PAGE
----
The Cabildo de Gran Canaria are combating desertification using the LIFE+ project Green Link that experimentally introduces a “cocoon system”, using 100% biodegradable “water boxes”, to promote tree growth in arid areas of the Island. The project, which has funding of €333,000, will continue until 2020.
The Minister of Environment, Miguel Angel Rodriguez, explained that “the lack of availability of water, together with rising temperatures and the scarcity of rains increase the risk of desertification and therefore forest fires, so more than ever we must develop adaptation measures that reduce the vulnerability of our ecosystems and strengthen the resilience of our land.”
A total of 4,000 trees will be planted. 2,000 specimens of Canarian pine, sabinas, olive trees and almácigo have been planted over the last winter, and this spring, the planting of another 2,000 trees of the same species has begun. All this on the island farm of Tifaracás, in the municipality of Artenara, one of the most arid areas on the island of Gran Canaria.
The price of each Cocoon, or pot made of recycled paperboard, is around €8 and its excellent cost-efficiency in water use will facilitate the design of new strategies for large-scale reforestation in areas where irrigation is very difficult or impossible. The project, it is hoped, will increase the rate of survival of the plantations in these areas from the current 20% to more than 90%.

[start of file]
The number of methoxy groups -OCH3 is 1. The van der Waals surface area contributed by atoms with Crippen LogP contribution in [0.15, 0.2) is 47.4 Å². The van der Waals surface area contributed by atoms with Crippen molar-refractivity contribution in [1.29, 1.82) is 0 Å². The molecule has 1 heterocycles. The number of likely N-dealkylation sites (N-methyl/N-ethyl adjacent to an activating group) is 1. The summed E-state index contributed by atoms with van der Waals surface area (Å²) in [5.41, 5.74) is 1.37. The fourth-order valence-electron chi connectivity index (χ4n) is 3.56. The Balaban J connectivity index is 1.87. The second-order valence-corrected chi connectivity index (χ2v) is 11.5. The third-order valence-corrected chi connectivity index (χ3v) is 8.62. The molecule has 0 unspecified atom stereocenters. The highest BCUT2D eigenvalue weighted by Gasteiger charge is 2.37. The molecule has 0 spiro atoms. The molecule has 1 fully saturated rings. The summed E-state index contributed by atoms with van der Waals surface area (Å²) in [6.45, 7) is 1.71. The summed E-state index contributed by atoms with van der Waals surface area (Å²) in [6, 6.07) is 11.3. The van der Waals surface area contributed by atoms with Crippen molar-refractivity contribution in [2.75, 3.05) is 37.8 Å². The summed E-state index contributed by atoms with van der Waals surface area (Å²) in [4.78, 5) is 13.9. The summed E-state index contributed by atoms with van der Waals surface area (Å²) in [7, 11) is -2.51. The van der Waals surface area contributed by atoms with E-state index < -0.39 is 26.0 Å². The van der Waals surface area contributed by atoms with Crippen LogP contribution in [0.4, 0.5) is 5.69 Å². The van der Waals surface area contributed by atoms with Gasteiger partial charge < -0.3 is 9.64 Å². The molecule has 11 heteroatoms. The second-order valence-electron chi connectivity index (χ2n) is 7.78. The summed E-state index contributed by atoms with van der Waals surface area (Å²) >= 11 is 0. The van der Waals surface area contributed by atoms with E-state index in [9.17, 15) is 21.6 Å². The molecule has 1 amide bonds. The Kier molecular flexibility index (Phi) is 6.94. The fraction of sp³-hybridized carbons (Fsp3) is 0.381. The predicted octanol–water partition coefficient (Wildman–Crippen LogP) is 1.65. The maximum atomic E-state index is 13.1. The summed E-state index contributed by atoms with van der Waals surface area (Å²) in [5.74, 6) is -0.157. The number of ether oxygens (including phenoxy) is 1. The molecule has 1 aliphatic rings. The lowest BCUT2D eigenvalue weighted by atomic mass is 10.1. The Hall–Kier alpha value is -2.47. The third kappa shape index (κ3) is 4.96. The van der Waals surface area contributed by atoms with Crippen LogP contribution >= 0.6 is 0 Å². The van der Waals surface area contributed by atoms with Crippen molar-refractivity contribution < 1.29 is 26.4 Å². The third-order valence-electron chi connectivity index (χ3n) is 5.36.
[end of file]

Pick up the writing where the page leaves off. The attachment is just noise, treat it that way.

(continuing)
Within the same project, 200 trees will also be planted without cocoons to evaluate the differences between them and thus be able to verify the effectiveness of the mechanism. In addition, monitoring will be carried out to measure biodiversity and soil status, while at the same time assessing the impact of climate change and resilience for the future.
It is a project working alongside current EU policies and legislation, such as the EU’s climate change adaptation strategies (carbon sequestration, soil conservation), and the EU’s Strategic Plan for Biodiversity 2011-2020, among others.
LIFE+ The Green Link is being developed in collaboration with other partners from mainland Spain, Italy, Germany, Greece and Holland, and in addition to Gran Canaria another 30,000 trees will be planted in 5 locations throughout Spain, Greece and Italy. However, the most arid area in which the system is going to be tested in the most extreme conditions will be on Gran Canaria.